The path of wild wisdom

OBOD Bardic Gwersi and journal. Photo by me.

OBOD Bardic Gwersi and journal. Photo by me.

Some years ago, I began the Bardic course with the Order of Bards, Ovates and Druids (OBOD) but, due to work and family and life getting in the way, never finished. The Gwersi (weekly lessons that make up the course) sat in a box in my study, gathering dust, and when I restarted my spiritual practice, I turned to ADF instead.

Now, having finished the Dedicant Path, and having realised that the religious, polytheistic Druidry of ADF isn’t quite where I belong, I decided to pick up the OBOD course again and start afresh, from the beginning, trying to approach the material with new eyes and see the course not as a series of boxes to tick but as a journey into the heart of a different Druid tradition, one that grew and flowered here in the soil of Britain.

OBOD prides itself on being open to all beliefs, saying on its website: “All members are encouraged to believe and practice only those things which they feel are true and right for themselves. There is no dogma in Druidry, which instead is characterised by the qualities of tolerance and an appreciation of diversity. For this reason people with widely differing approaches are members, from Pagans and Wiccans to Christians and Buddhists, and to those with no particular philosophy or religion.”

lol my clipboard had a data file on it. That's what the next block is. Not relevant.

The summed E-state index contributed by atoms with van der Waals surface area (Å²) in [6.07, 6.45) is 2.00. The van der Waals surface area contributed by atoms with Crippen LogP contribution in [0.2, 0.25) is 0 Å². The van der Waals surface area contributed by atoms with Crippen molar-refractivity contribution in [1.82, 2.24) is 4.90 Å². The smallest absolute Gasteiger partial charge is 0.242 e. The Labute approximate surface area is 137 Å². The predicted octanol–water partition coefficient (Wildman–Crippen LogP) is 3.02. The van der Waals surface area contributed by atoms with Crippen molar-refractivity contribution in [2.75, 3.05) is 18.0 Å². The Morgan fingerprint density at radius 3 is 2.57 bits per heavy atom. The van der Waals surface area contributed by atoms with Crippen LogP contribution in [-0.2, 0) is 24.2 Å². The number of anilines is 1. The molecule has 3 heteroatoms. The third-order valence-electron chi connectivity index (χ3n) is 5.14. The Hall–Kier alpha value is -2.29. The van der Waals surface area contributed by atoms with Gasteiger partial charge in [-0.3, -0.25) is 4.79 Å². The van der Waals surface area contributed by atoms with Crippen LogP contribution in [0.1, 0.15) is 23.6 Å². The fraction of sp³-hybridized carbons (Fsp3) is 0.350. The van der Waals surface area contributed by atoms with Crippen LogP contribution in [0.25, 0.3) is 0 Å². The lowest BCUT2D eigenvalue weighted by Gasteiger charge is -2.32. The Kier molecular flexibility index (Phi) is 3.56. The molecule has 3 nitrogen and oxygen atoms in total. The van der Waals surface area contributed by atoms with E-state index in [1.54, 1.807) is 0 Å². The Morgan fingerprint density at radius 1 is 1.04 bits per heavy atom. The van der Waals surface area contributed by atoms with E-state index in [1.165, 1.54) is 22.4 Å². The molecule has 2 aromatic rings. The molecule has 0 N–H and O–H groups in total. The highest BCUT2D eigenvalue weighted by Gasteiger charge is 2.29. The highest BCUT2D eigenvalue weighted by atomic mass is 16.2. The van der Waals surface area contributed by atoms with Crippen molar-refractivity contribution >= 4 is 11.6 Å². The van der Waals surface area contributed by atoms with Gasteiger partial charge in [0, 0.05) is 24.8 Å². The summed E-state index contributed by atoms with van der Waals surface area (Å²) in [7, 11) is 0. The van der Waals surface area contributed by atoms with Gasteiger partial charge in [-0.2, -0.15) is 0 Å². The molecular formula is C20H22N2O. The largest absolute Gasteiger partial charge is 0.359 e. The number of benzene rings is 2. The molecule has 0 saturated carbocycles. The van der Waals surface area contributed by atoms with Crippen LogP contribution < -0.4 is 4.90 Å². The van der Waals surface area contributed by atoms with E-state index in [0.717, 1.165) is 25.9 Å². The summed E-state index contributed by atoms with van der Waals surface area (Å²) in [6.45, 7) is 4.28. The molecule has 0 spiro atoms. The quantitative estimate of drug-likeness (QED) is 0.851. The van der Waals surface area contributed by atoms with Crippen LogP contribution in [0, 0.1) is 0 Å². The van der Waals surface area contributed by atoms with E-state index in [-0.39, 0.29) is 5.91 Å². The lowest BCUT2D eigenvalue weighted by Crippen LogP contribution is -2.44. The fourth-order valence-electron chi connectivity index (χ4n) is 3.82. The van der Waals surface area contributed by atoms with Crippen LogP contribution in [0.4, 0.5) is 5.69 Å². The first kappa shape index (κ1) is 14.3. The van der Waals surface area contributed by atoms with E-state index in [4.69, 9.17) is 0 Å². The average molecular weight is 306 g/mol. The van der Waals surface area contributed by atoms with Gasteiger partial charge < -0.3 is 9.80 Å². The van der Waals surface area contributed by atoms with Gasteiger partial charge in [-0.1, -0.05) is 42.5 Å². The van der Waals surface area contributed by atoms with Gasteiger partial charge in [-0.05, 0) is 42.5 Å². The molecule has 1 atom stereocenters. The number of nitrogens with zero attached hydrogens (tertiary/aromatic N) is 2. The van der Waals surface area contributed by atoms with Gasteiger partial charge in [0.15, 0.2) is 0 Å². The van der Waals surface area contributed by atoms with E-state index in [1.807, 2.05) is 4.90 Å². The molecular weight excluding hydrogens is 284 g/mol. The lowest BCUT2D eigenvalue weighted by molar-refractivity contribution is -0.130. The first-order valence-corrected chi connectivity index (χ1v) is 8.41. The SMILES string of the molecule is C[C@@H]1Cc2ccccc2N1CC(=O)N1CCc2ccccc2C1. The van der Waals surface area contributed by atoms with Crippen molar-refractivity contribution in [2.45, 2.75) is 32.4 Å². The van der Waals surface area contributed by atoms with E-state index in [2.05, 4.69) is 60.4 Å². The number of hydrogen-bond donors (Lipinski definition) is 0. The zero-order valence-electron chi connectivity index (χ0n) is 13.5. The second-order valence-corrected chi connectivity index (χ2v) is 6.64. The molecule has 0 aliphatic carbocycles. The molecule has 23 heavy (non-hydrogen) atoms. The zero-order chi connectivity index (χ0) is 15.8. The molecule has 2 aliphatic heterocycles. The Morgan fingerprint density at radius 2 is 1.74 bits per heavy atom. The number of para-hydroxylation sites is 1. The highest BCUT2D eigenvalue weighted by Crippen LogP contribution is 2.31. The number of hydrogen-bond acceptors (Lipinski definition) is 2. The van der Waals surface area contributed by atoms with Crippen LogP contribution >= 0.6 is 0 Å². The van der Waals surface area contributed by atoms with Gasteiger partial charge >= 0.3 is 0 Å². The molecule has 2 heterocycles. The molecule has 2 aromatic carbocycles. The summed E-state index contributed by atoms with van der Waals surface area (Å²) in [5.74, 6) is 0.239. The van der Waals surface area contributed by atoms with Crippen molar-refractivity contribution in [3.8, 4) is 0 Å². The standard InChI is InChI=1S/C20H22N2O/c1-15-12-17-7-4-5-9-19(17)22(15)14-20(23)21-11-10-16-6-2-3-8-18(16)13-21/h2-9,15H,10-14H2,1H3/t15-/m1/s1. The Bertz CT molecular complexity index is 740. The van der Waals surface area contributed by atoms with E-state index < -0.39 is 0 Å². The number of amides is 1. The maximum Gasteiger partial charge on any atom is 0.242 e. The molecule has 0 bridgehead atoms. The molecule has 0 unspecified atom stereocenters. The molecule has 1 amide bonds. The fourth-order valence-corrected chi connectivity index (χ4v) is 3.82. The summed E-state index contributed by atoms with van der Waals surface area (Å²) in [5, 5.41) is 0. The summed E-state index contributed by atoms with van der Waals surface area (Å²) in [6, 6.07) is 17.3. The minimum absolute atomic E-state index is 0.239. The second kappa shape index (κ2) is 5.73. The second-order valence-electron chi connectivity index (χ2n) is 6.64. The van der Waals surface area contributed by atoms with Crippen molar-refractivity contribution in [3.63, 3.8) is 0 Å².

This approach appeals to me a lot, and I am very excited to explore this particular Druid path after some time experiencing another, equally valid but very different, form of Druidry. Over the weekend, I worked through the first two introductory Gwersi and, possibly because I had already worked with them before, felt very much like I was returning to my roots.

My approach to blogging during the OBOD course will of necessity be different. While OBOD does give you weekly “homework” it is not essay-based as ADF was, and is more experiential. Also, as an initiatory Order, the course material is members-only so I can’t blog about the contents of the Gwersi. Instead, I expect that I will use this blog more for opinions, working out ideas, free association and other things that occur to me as I go through the course and beyond.

I look forward to sharing my walk along the Druid path with you all!


About Wrycrow

Queer nerdy Pagan librarian, training with Druid College UK.
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